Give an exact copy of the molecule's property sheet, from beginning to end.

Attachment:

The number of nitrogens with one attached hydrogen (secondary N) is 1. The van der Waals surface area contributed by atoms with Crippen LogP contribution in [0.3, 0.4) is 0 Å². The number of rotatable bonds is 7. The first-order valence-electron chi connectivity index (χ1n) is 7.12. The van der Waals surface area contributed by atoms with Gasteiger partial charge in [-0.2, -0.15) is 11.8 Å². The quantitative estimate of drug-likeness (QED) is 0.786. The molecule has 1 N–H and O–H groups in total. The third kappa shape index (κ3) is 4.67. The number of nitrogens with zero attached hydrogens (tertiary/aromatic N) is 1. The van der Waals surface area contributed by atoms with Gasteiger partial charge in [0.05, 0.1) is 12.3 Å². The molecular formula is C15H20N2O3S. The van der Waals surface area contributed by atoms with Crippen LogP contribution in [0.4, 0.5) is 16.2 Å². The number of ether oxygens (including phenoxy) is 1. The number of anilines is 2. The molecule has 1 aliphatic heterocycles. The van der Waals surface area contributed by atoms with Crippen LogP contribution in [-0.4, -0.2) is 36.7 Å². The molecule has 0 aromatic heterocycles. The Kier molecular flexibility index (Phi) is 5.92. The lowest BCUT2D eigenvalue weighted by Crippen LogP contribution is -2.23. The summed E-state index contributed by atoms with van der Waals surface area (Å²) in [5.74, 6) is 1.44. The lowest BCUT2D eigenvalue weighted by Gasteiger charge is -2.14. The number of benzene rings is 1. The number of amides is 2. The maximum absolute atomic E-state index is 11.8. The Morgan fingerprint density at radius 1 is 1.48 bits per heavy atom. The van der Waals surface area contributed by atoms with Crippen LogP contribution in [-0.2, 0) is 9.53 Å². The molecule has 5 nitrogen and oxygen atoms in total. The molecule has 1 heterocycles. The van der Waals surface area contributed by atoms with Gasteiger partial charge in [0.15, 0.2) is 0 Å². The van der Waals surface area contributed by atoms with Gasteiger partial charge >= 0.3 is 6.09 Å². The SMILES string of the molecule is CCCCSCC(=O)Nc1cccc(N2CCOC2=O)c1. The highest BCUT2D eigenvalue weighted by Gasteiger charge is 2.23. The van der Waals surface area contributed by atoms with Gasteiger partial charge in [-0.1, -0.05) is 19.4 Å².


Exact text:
The number of nitrogens with one attached hydrogen (secondary N) is 1. The van der Waals surface area contributed by atoms with Crippen LogP contribution in [0.3, 0.4) is 0 Å². The number of rotatable bonds is 7. The first-order valence-electron chi connectivity index (χ1n) is 7.12. The van der Waals surface area contributed by atoms with Gasteiger partial charge in [-0.2, -0.15) is 11.8 Å². The quantitative estimate of drug-likeness (QED) is 0.786. The molecule has 1 N–H and O–H groups in total. The third kappa shape index (κ3) is 4.67. The number of nitrogens with zero attached hydrogens (tertiary/aromatic N) is 1. The van der Waals surface area contributed by atoms with Gasteiger partial charge in [0.05, 0.1) is 12.3 Å². The molecular formula is C15H20N2O3S. The van der Waals surface area contributed by atoms with Crippen LogP contribution in [0.4, 0.5) is 16.2 Å². The number of ether oxygens (including phenoxy) is 1. The number of anilines is 2. The molecule has 1 aliphatic heterocycles. The van der Waals surface area contributed by atoms with Crippen LogP contribution in [-0.4, -0.2) is 36.7 Å². The molecule has 0 aromatic heterocycles. The Kier molecular flexibility index (Phi) is 5.92. The lowest BCUT2D eigenvalue weighted by Crippen LogP contribution is -2.23. The summed E-state index contributed by atoms with van der Waals surface area (Å²) in [5.74, 6) is 1.44. The lowest BCUT2D eigenvalue weighted by Gasteiger charge is -2.14. The number of benzene rings is 1. The number of amides is 2. The maximum absolute atomic E-state index is 11.8. The Morgan fingerprint density at radius 1 is 1.48 bits per heavy atom. The van der Waals surface area contributed by atoms with Crippen LogP contribution in [-0.2, 0) is 9.53 Å². The molecule has 5 nitrogen and oxygen atoms in total. The molecule has 1 heterocycles. The van der Waals surface area contributed by atoms with Gasteiger partial charge in [0.15, 0.2) is 0 Å². The van der Waals surface area contributed by atoms with Gasteiger partial charge >= 0.3 is 6.09 Å². The SMILES string of the molecule is CCCCSCC(=O)Nc1cccc(N2CCOC2=O)c1. The highest BCUT2D eigenvalue weighted by Gasteiger charge is 2.23. The van der Waals surface area contributed by atoms with Gasteiger partial charge in [-0.1, -0.05) is 19.4 Å².